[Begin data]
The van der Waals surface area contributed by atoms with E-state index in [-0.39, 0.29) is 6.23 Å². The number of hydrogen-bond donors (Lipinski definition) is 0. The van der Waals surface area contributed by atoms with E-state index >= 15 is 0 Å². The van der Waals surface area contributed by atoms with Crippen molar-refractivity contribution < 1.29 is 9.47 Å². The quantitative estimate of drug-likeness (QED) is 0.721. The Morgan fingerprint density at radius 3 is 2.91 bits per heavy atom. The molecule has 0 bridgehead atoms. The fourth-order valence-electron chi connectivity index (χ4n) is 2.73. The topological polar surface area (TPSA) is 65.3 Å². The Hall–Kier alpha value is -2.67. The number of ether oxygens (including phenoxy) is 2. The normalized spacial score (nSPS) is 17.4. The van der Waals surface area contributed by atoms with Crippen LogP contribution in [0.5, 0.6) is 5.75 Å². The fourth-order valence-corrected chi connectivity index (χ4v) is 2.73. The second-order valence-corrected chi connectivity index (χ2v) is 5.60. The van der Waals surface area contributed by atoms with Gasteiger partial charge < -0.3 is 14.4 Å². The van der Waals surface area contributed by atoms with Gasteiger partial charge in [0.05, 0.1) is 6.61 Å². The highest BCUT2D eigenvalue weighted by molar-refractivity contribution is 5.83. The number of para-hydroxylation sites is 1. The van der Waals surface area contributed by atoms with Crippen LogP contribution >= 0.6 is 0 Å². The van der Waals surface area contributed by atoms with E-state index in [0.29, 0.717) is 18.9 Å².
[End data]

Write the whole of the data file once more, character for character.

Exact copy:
The van der Waals surface area contributed by atoms with E-state index in [-0.39, 0.29) is 6.23 Å². The number of hydrogen-bond donors (Lipinski definition) is 0. The van der Waals surface area contributed by atoms with E-state index >= 15 is 0 Å². The van der Waals surface area contributed by atoms with Crippen molar-refractivity contribution < 1.29 is 9.47 Å². The quantitative estimate of drug-likeness (QED) is 0.721. The Morgan fingerprint density at radius 3 is 2.91 bits per heavy atom. The molecule has 0 bridgehead atoms. The fourth-order valence-electron chi connectivity index (χ4n) is 2.73. The topological polar surface area (TPSA) is 65.3 Å². The Hall–Kier alpha value is -2.67. The number of ether oxygens (including phenoxy) is 2. The normalized spacial score (nSPS) is 17.4. The van der Waals surface area contributed by atoms with Crippen LogP contribution in [0.5, 0.6) is 5.75 Å². The fourth-order valence-corrected chi connectivity index (χ4v) is 2.73. The second-order valence-corrected chi connectivity index (χ2v) is 5.60. The van der Waals surface area contributed by atoms with Gasteiger partial charge < -0.3 is 14.4 Å². The van der Waals surface area contributed by atoms with Gasteiger partial charge in [0.05, 0.1) is 6.61 Å². The highest BCUT2D eigenvalue weighted by molar-refractivity contribution is 5.83. The number of para-hydroxylation sites is 1. The van der Waals surface area contributed by atoms with Crippen LogP contribution >= 0.6 is 0 Å². The van der Waals surface area contributed by atoms with E-state index in [0.29, 0.717) is 18.9 Å².